Araragi comes home to find Hanekawa and Tsukihi caring for Karen, who has fallen victim to some kind of malady. When he takes a bath, Shinobu appears andstarts talking. She was the one who freed him from his cuffs. According to Oshino, Karen has anoddity called the Wreathe Fire Bee, which causes intense fever and eventually death. Shinobu muses about how long Araragi might live; his vampire side may make him outlive everyone he loves. But he’ll cross that bridge when he comes to it. Curing Karen is the priority.
First of all, mad props to the production design (or the anime equivalent of such): Araragi’s house could put many an Architectural Digest cover home to shame with its avant garde, eclectic design. The bathroom in particular is simply nuts – a massive vault with church-like stained glass windows, whirlygigs, and a floor covered in a thin layer of water. Araragi’s room would make Alex DeLarge weep, with its trippy carpet and huge zeppelin model the camera actually flies through during a conversation for no reason. Seriously, who does that? Who cares; it’s awesome. Architecture aside, there’s some major game afoot: Araragi’s dear bigger little sister Karen is very ill thanks to the sting of a supernatural bee, and Kaiki may be responsible.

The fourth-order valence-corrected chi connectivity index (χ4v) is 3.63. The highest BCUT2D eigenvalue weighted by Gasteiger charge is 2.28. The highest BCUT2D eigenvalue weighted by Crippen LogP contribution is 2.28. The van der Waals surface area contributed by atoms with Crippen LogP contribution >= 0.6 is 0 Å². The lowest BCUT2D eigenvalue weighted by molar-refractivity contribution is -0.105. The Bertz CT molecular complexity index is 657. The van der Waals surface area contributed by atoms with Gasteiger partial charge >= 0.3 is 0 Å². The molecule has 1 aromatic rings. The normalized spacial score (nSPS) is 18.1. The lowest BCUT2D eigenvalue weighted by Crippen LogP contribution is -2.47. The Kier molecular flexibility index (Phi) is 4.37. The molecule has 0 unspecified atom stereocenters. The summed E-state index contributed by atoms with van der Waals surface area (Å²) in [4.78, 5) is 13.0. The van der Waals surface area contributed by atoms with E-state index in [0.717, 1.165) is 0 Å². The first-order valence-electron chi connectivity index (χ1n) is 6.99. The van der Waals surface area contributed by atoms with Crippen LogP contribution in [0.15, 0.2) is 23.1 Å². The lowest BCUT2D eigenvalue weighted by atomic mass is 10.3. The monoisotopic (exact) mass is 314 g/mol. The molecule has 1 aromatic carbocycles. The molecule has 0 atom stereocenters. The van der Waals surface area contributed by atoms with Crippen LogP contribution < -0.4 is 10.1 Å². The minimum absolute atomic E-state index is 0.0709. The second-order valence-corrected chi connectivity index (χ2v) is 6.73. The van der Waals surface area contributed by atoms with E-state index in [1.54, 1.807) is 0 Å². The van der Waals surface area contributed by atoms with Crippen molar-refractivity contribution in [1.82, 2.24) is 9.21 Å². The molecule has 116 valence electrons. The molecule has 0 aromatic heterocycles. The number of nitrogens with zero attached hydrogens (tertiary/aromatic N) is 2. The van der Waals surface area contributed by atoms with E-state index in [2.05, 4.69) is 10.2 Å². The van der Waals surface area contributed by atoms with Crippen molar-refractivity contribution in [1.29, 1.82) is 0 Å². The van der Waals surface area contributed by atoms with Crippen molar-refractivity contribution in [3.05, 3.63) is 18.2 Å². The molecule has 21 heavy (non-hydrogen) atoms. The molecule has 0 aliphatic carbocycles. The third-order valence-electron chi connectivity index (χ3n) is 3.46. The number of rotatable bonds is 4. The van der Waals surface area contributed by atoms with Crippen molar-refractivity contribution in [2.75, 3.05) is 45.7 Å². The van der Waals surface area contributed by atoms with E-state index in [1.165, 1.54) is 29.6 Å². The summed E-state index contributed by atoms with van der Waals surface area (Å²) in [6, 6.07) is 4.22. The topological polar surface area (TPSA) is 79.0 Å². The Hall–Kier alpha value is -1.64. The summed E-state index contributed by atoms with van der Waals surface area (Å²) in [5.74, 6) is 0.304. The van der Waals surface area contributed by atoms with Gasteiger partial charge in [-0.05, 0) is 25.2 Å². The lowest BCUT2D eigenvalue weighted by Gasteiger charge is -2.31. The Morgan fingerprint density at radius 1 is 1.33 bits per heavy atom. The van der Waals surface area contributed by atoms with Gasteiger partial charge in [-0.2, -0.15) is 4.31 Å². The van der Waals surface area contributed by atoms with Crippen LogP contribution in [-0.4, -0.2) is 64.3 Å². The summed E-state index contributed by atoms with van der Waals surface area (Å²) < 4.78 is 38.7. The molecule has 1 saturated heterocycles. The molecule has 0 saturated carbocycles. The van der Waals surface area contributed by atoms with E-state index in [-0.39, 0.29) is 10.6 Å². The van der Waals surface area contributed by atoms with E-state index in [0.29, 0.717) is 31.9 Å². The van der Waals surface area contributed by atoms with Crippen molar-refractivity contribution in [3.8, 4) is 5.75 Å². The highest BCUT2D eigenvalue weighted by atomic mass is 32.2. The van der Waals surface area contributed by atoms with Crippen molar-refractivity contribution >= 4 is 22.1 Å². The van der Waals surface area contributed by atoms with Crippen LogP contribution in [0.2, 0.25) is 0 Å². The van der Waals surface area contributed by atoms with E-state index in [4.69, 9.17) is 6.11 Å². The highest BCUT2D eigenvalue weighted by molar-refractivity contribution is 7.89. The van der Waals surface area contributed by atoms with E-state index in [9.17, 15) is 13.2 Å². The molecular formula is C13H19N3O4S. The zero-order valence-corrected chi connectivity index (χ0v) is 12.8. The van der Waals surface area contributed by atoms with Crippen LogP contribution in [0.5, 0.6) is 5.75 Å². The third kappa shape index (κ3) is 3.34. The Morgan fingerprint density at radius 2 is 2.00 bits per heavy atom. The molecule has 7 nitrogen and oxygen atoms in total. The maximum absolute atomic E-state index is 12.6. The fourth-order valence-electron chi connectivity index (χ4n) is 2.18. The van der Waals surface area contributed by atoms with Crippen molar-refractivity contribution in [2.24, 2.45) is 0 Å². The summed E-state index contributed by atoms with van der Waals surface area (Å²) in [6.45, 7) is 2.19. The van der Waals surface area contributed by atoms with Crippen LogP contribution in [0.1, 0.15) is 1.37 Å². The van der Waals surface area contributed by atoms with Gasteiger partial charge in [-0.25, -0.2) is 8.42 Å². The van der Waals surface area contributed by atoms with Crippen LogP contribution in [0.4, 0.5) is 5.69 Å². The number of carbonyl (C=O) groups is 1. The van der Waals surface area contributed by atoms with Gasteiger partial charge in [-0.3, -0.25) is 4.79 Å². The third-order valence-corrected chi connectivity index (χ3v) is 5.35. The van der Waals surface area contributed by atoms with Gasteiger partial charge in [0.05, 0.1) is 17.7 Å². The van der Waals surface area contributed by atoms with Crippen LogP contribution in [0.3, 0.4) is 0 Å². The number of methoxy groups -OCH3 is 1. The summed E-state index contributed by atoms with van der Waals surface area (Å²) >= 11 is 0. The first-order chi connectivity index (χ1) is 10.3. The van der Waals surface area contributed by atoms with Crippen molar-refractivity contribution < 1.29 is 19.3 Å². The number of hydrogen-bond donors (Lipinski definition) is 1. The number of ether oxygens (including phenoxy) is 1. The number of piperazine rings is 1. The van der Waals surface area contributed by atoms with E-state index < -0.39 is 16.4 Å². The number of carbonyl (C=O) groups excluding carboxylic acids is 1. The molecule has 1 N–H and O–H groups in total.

If that weren’t enough excitement, a very chatty Shinobu of all people appears out of the blue to counsel Araragi, in a lengthy, somewhat risqué scene. One must remember that despite her looks Shinobu is four centuries old (c0mplete with ‘haughty’, old-style manner of speaking), and not a girl at all, but a vampire, and Araragi’s shadow. While they play it as yet another girl teasing Araragi, this relationship is a lot different and deeper than all the others, even Senjougahara’s. Veteran seiyu Maaya Sakamoto adds a haunting, aloof venerability to the vampirette. We’re curious to see if and how they’ll work together, and how Karen will be saved.